It's interesting you ask that... Canada, whose lowest minimum wage is still higher than the highest US minimum wage (and while all provinces have a minimum wage, not all states do) has an unemployment figure that historically matches the US - over the long term. (Note, that you have to count the unemployed in the same way. Canadians and Americans count their unemployed in slightly different ways... we tend to count more of those who would like to work, and can't find a job. While the US stats stop counting those earlier.)

It's not fair to compare current unemployment rates because this is a blip and more of a problem due to the US financial sector, and not strictly just economics.
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Old Dec 4, 2012, 02:11 PM   #72
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Welcome to the new global economy. Tons of companies do business like this. Components are made all over the world and they're assembled in or near the market they are going to be sold in. Ends up being cheaper.

Looks like Apple's now doing it with BTO macs. Honda and many car companies have been doing this for years. Hell, even Airbus and Boeing have been doing this with the A380 and 787.
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Old Dec 4, 2012, 02:12 PM   #73
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Will those who think the minimum wage is a good thing please explain to me how it is better to be unemployed than underpaid? Thank you.

Underpaid? Come on, if we have people making less than minimum wage, we'll be spending even more on food stamps and Medicaid for them. Are you OK with subsidizing Walmart's workforce?
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Old Dec 4, 2012, 02:37 PM   #74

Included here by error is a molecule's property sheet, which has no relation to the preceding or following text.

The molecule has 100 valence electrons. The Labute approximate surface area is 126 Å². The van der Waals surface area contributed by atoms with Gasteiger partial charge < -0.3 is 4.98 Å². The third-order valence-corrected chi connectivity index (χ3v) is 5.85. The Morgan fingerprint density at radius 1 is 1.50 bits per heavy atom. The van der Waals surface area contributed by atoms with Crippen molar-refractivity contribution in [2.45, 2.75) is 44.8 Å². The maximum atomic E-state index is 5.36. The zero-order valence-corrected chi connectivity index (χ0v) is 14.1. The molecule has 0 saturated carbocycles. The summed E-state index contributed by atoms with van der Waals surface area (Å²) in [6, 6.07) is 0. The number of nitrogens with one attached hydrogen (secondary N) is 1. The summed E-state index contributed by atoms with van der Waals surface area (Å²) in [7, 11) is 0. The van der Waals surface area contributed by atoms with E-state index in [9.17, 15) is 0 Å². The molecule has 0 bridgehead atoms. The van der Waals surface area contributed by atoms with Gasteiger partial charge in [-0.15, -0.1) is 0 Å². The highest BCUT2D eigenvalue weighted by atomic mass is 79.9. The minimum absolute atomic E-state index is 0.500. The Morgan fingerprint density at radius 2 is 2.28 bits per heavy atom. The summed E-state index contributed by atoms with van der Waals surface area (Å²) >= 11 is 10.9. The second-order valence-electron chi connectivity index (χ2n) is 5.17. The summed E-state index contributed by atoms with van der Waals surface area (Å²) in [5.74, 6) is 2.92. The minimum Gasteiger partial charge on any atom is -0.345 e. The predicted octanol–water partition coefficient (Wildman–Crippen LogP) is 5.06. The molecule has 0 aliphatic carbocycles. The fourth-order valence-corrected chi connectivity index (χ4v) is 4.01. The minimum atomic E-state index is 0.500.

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Will those who think the minimum wage is a good thing please explain to me how it is better to be unemployed than underpaid? Thank you.
You seriously think minimum wage is a bad thing?

You'd rather have millions of people living in the streets like it's Ethoipia or Somalia here?

You have to be ****ing kidding me.

Minimum wage is already $2-$4 per hour below what the living wage is for one single person in this country. Living wage for one adult with one kid is nearly TRIPLE what minimum wage is.

American taxpayers are ALREADY subsidizing tons of huge corporations who are paying their workers minimum wage. These people work full-time yet still don't make a living wage so they qualify for welfare and food stamps. Why the **** should MY tax dollars pay for these people's homes and food so Walmart, Target, Best Buy, etc can make more profit? Maybe if companies paid their workers a living wage instead of trying to bend them over we wouldn't need minimum wage, but that will NEVER happen.
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Old Dec 4, 2012, 02:46 PM   #75
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You seriously think minimum wage is a bad thing?

You'd rather have millions of people living in the streets like it's Ethoipia or Somalia here?

You have to be ****ing kidding me.

Minimum wage is already $2-$4 per hour below what the living wage is for one single person in this country. Living wage for one adult with one kid is nearly TRIPLE what minimum wage is.

American taxpayers are ALREADY subsidizing tons of huge corporations who are paying their workers minimum wage. These people work full-time yet still don't make a living wage so they qualify for welfare and food stamps. Why the **** should MY tax dollars pay for these people's homes and food so Walmart, Target, Best Buy, etc can make more profit? Maybe if companies paid their workers a living wage instead of trying to bend them over we wouldn't need minimum wage, but that will NEVER happen.
Considering that according to our own government statistics, only 5% of people with a high school diploma make minimum wage, I'd say that you're highly incorrect. And that number including those without a high school diploma is still only 11%.

The market pays more than minimum wage because that is what is required to keep workers. At least 89% of hourly workers make more than minimum wage. Raising minimum wage kills jobs for unskilled workers (students, etc.) because employers expect to get more for their money. They can't pay more for less skilled labor.